The World Wide Fund for Nature (WWF) has just published a new report on climate change in the Arctic — Arctic Climate Feedbacks: Global Implications [PDF], and it’s a fascinating read. Over the last two years I’ve blogged regularly on the changes being seen in the Arctic — sea ice reductions, melting of the Greenland ice sheet, the danger of increased carbon release from permafrost and sea floor methane hydrates, and the possible impacts on northern hemisphere weather patterns and climate. WWF’s report — written by some of the leading names in the field (including Serreze, Stroeve, Cazenave, Rignot, Canadell, and for the methane hydrate chapter Shakhova and Semiletov) — pulls together all those strands to paint a picture of a region undergoing rapid change. The authors provide a fully-referenced review of our current understanding of the processes at work as the pole warms, with chapters covering atmospheric circulation feedbacks, ocean circulation changes, ice sheets and sea level, marine and land carbon cycle feedbacks, and sea floor methane hydrates. It’s compelling stuff, and well worth reading in full, but for this post I want to focus on the excellent overview of methane hydrate feedbacks provided by Natalia Shakhova and Igor Semiletov.
The methane hydrate chapter is the last in the report, but includes some of the more sobering information. It starts with an excellent primer on what methane hydrates are (methane molecules trapped in a lattice of ice crystals) and how they’re formed. The deposits on the floors of the shallow seas north of Siberia are particularly vulnerable — “extreme sensitivity to warming” is how the authors put it, and there’s an awful lot of methane up there:
…the arctic continental shelf […] is estimated to contain 2,500 gigatonnes of carbon in the form of methane hydrates, which is more than 3 times greater than the amount of carbon currently stored in the atmosphere and more than 600 times greater than the current atmospheric content of methane. Release to the atmosphere of only 0.5 per cent of the methane stored within arctic shelf hydrates could cause abrupt climate change.
The key to the stability of the hydrate deposits is the state of the permafrost “cap” that overlies them. This permafrost is much warmer than land-based permafrost because the ocean temperature is around freezing, whereas annual air temperatures over land in the region average around -17ÂºC. As ocean temperatures are rising (there have been “pulses” of warm water entering the Arctic Ocean over the last decade), the cap is becoming vulnerable. Just how vulnerable was news to me:
…recent observational data obtained in the East Siberian Arctic Shelf showed that extensive methane release from the seafloor is occurring at depths ranging from 6 to 70 metres, emerging as huge clouds of bubbles rising through the water column. This bubbling release of gas is called ebullition. […] In the East Siberian Arctic Shelf, which constitutes about 30 per cent of the entire Arctic shelf area, more than 50 per cent of the area studied is currently releasing methane to the atmosphere.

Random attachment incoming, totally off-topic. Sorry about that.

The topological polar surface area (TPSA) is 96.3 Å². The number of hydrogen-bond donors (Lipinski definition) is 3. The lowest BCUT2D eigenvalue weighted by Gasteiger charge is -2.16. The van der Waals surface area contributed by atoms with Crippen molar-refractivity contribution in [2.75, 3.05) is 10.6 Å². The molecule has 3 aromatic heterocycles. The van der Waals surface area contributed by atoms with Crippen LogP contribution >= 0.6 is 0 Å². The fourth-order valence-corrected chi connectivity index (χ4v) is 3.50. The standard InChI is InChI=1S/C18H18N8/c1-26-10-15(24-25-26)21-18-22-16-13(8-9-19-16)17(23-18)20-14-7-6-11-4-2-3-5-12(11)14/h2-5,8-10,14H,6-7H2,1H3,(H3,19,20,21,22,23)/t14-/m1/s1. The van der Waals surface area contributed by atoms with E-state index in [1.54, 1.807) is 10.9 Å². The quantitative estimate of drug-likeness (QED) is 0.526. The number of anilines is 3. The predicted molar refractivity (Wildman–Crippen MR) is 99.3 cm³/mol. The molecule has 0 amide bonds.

Methane released from deep sea deposits (such as the plumes off Spitsbergen discovered last year) dissolves in the sea water as it rises and is oxidised, but in shallower seas the gas reaches the atmosphere as bubbles. Over the ESS, atmospheric methane concentrations of up to 4 times normal levels have been measured in the last few years, and current methane release from Arctic hydrates could be as high as 10 to 50 million tonnes of methane per year. The situation in the ocean?
Multi-year observational data obtained in the East Siberian Arctic Shelf suggest that, contrary to modelling results, more than 80 per cent of bottom water and 50 per cent of surface water in the study area is supersaturated with methane by a factor of 10 to 1,000 relative to the background level of 3.5 nanomoles. That means that very likely more than 5 to 10 per cent of the East Siberian Arctic Shelf area is already affected by sub-sea permafrost destabilisation.
And what happens if a lot of methane is released?
Recent studies have examined two possible cases of how surface air temperature could respond to release of only 2 per cent (50 gigatonnes) of the total amount of methane preserved in arctic continental shelf hydrate deposits if this amount is released in either of two ways: slowly over 50 to 100 years, or quickly over approximately 5 to 10 years. When methane is released quickly over the brief 5 to 10 year time period, the maximum temperature increase is higher by about a factor of three compared to the â€œslowâ€ case. This greater temperature response is more likely to produce irreversible consequences.
Take that information, and feed it back into Chapter One of the report, where there’s a good discussion of how sea ice reductions spread winter warming onto the continents around the Arctic Ocean, and the potential for further positive feedback from permafrost becomes all too obvious. Carbon cycle feedbacks on that sort of scale have the potential to make any mitigation efforts we might undertake completely irrelevant. And that’s not good news.